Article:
For 33 years, ever since the landmark report “A Nation at Risk” put a spotlight on the poor state of public schools, the United States has been on an education-reform kick. On one key measure – which the report stressed – the reforms are now paying off. Last year, the nation’s high school graduation rate hit a record high of 83.2 percent.
The rate is not 100 percent, and in the effort to raise math and reading scores, progress remains slow. Still, the success in graduation rates is significant, not only in its steady rise but because it is happening among all regions and races. The fastest increase last year, in fact, was among minorities and special-education students, which can only help reduce the “education gap.”
It is difficult to point to the exact causes of this progress. Most experts cite the movement to hold schools accountable for ensuring students gain a basic education. (The latest example is the 2015 federal Every Student Succeeds Act.) In a recent survey by Education Next, Americans gave their local public schools the most favorable rating in the past 10 years. Nearly three-quarters support uniform testing of students.
Other experts cite better parenting skills, the use of learning technology, the rise in charter schools, and expanded early childhood education. Many schools now have better tools to spot kids most at risk of dropping out and then are able to provide support, such as home visits by teachers.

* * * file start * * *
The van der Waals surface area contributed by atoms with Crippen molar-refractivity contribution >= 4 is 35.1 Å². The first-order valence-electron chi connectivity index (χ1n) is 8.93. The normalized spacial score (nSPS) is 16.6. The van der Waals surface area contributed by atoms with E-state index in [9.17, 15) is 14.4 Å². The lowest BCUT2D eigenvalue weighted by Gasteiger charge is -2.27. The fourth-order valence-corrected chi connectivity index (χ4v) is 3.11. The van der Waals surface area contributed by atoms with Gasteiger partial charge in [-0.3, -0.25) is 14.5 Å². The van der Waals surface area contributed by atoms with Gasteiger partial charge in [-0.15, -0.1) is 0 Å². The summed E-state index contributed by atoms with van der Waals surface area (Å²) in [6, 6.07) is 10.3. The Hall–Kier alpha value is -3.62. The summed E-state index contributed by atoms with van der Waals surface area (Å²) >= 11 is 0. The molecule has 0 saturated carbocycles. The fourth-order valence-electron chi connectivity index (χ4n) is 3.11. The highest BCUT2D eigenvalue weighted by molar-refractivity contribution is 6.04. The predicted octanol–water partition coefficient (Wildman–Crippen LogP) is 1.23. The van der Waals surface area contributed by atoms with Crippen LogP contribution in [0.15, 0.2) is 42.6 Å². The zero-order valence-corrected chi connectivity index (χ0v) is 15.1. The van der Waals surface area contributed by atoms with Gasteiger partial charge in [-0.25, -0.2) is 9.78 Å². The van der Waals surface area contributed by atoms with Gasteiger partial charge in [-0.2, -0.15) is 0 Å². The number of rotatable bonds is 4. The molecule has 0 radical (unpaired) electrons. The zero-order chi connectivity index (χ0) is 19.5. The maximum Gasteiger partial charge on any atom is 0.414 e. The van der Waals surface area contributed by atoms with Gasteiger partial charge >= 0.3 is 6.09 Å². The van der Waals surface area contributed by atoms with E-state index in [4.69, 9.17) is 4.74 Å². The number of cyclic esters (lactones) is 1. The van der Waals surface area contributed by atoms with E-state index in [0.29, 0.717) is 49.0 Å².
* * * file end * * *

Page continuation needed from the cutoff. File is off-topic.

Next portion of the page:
At some point over the past three decades, the focus changed from merely fixing a problem and requiring mere “proficiency” in educational standards to expecting excellence of students. In fact, the latest national goal is not just to raise graduation rates but to make sure more young people are prepared for either college or a career.
Other trends may also account for the graduation success. Teen pregnancy is at an all-time low. Drug use and violent crime is down among teenagers. Binge drinking among 12th-graders is at its lowest since surveys began 40 years ago.
Teenagers themselves deserve as much credit as educational reforms. A new survey by the Barna Group, for example, found a large majority of teens volunteer at least once every few months. In one intriguing study, written up in the new book “Coming of Age in the Other America,” researchers tracked 150 African-American youth in Baltimore to find out why some succeeded and others did not. They found that teens need not only aspiration but inspiration.
“About half of our youth did in fact discover a ‘life raft,’ an ‘outlet,’ a ‘passion in life’ that seemed to spark renewed effort,” the researchers write. The teens wrote poetry, raised pigeons, or customized cars. Such “identity projects” helped lift students out of negative family or community life and connected them to clergy, coaches, and teachers. They developed the grit to “beat the streets.”
And along the way, those that found a strong identity also earned a high school diploma.

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